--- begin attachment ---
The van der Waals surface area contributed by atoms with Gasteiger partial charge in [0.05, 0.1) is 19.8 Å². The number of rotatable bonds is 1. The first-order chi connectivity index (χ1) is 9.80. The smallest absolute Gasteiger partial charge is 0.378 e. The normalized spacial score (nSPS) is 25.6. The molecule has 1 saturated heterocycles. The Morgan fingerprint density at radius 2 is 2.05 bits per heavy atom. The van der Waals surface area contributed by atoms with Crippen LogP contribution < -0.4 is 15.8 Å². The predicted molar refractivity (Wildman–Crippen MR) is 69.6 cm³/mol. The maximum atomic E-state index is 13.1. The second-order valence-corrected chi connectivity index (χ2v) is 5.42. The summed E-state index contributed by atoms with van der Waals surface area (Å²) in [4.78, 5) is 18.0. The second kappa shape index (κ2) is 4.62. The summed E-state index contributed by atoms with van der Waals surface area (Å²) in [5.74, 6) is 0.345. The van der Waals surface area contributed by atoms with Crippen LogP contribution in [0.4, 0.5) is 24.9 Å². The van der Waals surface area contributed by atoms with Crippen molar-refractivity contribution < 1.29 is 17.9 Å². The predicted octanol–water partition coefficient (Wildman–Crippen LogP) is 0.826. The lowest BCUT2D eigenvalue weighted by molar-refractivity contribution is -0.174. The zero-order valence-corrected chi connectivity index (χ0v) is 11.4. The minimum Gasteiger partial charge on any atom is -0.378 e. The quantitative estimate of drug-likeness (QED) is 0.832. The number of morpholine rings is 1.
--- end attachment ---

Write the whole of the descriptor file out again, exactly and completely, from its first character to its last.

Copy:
The van der Waals surface area contributed by atoms with Gasteiger partial charge in [0.05, 0.1) is 19.8 Å². The number of rotatable bonds is 1. The first-order chi connectivity index (χ1) is 9.80. The smallest absolute Gasteiger partial charge is 0.378 e. The normalized spacial score (nSPS) is 25.6. The molecule has 1 saturated heterocycles. The Morgan fingerprint density at radius 2 is 2.05 bits per heavy atom. The van der Waals surface area contributed by atoms with Crippen LogP contribution < -0.4 is 15.8 Å². The predicted molar refractivity (Wildman–Crippen MR) is 69.6 cm³/mol. The maximum atomic E-state index is 13.1. The second-order valence-corrected chi connectivity index (χ2v) is 5.42. The summed E-state index contributed by atoms with van der Waals surface area (Å²) in [4.78, 5) is 18.0. The second kappa shape index (κ2) is 4.62. The summed E-state index contributed by atoms with van der Waals surface area (Å²) in [5.74, 6) is 0.345. The van der Waals surface area contributed by atoms with Crippen LogP contribution in [0.4, 0.5) is 24.9 Å². The van der Waals surface area contributed by atoms with Crippen molar-refractivity contribution < 1.29 is 17.9 Å². The predicted octanol–water partition coefficient (Wildman–Crippen LogP) is 0.826. The lowest BCUT2D eigenvalue weighted by molar-refractivity contribution is -0.174. The zero-order valence-corrected chi connectivity index (χ0v) is 11.4. The minimum Gasteiger partial charge on any atom is -0.378 e. The quantitative estimate of drug-likeness (QED) is 0.832. The number of morpholine rings is 1.